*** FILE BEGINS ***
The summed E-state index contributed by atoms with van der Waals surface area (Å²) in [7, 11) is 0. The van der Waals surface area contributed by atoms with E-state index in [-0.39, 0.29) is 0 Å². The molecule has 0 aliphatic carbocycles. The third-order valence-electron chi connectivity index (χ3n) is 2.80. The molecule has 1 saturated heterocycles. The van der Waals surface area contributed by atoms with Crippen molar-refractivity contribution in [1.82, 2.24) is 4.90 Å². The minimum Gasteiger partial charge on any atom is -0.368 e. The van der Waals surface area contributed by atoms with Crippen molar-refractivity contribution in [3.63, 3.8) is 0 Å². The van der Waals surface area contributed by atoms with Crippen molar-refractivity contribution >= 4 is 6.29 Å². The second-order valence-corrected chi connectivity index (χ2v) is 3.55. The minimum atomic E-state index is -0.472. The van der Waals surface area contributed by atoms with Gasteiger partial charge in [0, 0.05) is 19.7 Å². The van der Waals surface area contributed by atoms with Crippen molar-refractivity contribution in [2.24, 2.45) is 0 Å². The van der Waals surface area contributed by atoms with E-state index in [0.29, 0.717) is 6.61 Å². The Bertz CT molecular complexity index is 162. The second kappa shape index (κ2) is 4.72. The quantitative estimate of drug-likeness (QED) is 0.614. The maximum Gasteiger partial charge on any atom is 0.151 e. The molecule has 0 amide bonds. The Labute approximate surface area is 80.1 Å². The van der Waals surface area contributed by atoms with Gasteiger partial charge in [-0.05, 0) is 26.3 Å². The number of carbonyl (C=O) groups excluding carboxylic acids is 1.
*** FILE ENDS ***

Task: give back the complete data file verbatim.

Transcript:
The summed E-state index contributed by atoms with van der Waals surface area (Å²) in [7, 11) is 0. The van der Waals surface area contributed by atoms with E-state index in [-0.39, 0.29) is 0 Å². The molecule has 0 aliphatic carbocycles. The third-order valence-electron chi connectivity index (χ3n) is 2.80. The molecule has 1 saturated heterocycles. The van der Waals surface area contributed by atoms with Crippen molar-refractivity contribution in [1.82, 2.24) is 4.90 Å². The minimum Gasteiger partial charge on any atom is -0.368 e. The van der Waals surface area contributed by atoms with Crippen molar-refractivity contribution in [3.63, 3.8) is 0 Å². The van der Waals surface area contributed by atoms with Crippen molar-refractivity contribution >= 4 is 6.29 Å². The second-order valence-corrected chi connectivity index (χ2v) is 3.55. The minimum atomic E-state index is -0.472. The van der Waals surface area contributed by atoms with Gasteiger partial charge in [0, 0.05) is 19.7 Å². The van der Waals surface area contributed by atoms with Crippen molar-refractivity contribution in [2.24, 2.45) is 0 Å². The van der Waals surface area contributed by atoms with E-state index in [0.29, 0.717) is 6.61 Å². The Bertz CT molecular complexity index is 162. The second kappa shape index (κ2) is 4.72. The quantitative estimate of drug-likeness (QED) is 0.614. The maximum Gasteiger partial charge on any atom is 0.151 e. The molecule has 0 amide bonds. The Labute approximate surface area is 80.1 Å². The van der Waals surface area contributed by atoms with Gasteiger partial charge in [-0.05, 0) is 26.3 Å². The number of carbonyl (C=O) groups excluding carboxylic acids is 1.